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The primary reason why the anti-vaccine movement has remained strong is that vaccines have been so successful. People no longer know of the horrors of Polio, or even a Measles case gone sideways, so they don’t realize it is a horror. Nor do they realize how important it is to advocate for vaccines, as they think it’s a solved problem.

Something similar has happened with the pro-choice movement in the US.

NARAL Pro-Choice America, the country’s oldest abortion rights group, struggled with fundraising after the Supreme Court’s landmark Roe v. Wade decision came out. The group’s contributions fell off “drastically” when supporters thought the legal right to abortion had finally been secured.

“If you have a president who supports abortion rights, people may think they are protected and [there is] no need to contribute time or money to the movement,” says Suzanne Staggenborg, who has written extensively on the pro-choice movement.

Anti-choicers, in contrast, have the fear of SatanObama to drive their activism.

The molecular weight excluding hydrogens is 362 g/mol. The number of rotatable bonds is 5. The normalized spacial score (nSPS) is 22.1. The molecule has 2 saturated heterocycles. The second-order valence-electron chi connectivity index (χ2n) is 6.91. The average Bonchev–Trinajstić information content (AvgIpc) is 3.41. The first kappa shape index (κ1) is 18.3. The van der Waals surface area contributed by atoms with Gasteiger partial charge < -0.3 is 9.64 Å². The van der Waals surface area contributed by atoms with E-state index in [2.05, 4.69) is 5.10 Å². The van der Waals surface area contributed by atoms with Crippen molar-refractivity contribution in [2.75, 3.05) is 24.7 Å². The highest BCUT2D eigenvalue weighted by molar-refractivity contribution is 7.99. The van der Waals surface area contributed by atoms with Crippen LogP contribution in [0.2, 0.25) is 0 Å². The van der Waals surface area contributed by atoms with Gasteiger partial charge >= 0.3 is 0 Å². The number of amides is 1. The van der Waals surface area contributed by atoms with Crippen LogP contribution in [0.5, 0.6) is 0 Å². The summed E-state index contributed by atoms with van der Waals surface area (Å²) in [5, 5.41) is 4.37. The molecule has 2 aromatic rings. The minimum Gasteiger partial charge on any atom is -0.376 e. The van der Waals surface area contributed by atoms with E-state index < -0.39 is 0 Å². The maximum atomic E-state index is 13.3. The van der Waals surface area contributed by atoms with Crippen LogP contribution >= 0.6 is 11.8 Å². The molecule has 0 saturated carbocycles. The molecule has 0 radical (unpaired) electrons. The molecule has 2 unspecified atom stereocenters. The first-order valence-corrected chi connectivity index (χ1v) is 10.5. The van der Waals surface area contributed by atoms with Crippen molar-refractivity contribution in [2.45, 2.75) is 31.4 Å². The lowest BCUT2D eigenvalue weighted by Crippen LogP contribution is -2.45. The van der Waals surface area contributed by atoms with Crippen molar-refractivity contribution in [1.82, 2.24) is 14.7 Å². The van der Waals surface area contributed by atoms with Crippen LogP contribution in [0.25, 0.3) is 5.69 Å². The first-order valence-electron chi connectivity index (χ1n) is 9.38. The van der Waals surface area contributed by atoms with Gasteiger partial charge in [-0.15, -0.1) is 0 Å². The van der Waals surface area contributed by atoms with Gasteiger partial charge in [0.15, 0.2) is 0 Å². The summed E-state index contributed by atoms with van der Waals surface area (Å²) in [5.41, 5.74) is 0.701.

States passed a record 205 abortion restrictions between 2011 and 2013, more than the entire 30 years prior. As a result, many abortion providers are closing down. One survey, from pro-life group Operation Rescue, estimates that 87 separate locations ceased to perform surgical abortions in 2013. These changes are a clear result of pro-life mobilization in the Obama era.

“Abortion access has changed dramatically,” says Elizabeth Nash, the state issues manager at the Guttmacher Institute. “The debate at the federal level affected what happened at the state level, and accessing abortion is much more difficult in 2014 than it was in 2009.”

This is why it’s critical to not rest on your laurels when you think you’ve won, because you may have given your opponents the motivation they need to make you lose. It’s also why I, as a citizen of “abortion-happy” Canada keep hammering on about abortion. My fellow countrypeople are waaaay too complacent about abortion access in Canada, when they should be outraged.